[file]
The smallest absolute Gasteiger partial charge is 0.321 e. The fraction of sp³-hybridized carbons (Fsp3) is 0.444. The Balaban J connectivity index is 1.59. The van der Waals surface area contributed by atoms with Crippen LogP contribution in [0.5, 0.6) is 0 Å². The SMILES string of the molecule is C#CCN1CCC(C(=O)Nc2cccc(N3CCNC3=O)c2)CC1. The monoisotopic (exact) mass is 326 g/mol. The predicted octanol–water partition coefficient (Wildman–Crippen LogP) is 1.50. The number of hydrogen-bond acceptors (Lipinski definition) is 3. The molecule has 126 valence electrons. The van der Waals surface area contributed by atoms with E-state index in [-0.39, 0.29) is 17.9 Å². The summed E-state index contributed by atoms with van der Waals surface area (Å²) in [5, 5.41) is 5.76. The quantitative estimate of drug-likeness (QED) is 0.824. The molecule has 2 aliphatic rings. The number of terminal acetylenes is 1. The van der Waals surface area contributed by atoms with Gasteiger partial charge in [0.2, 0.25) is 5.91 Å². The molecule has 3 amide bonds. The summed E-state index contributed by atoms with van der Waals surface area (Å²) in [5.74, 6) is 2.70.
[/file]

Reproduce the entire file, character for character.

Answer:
The smallest absolute Gasteiger partial charge is 0.321 e. The fraction of sp³-hybridized carbons (Fsp3) is 0.444. The Balaban J connectivity index is 1.59. The van der Waals surface area contributed by atoms with Crippen LogP contribution in [0.5, 0.6) is 0 Å². The SMILES string of the molecule is C#CCN1CCC(C(=O)Nc2cccc(N3CCNC3=O)c2)CC1. The monoisotopic (exact) mass is 326 g/mol. The predicted octanol–water partition coefficient (Wildman–Crippen LogP) is 1.50. The number of hydrogen-bond acceptors (Lipinski definition) is 3. The molecule has 126 valence electrons. The van der Waals surface area contributed by atoms with E-state index in [-0.39, 0.29) is 17.9 Å². The summed E-state index contributed by atoms with van der Waals surface area (Å²) in [5, 5.41) is 5.76. The quantitative estimate of drug-likeness (QED) is 0.824. The molecule has 2 aliphatic rings. The number of terminal acetylenes is 1. The van der Waals surface area contributed by atoms with Gasteiger partial charge in [0.2, 0.25) is 5.91 Å². The molecule has 3 amide bonds. The summed E-state index contributed by atoms with van der Waals surface area (Å²) in [5.74, 6) is 2.70.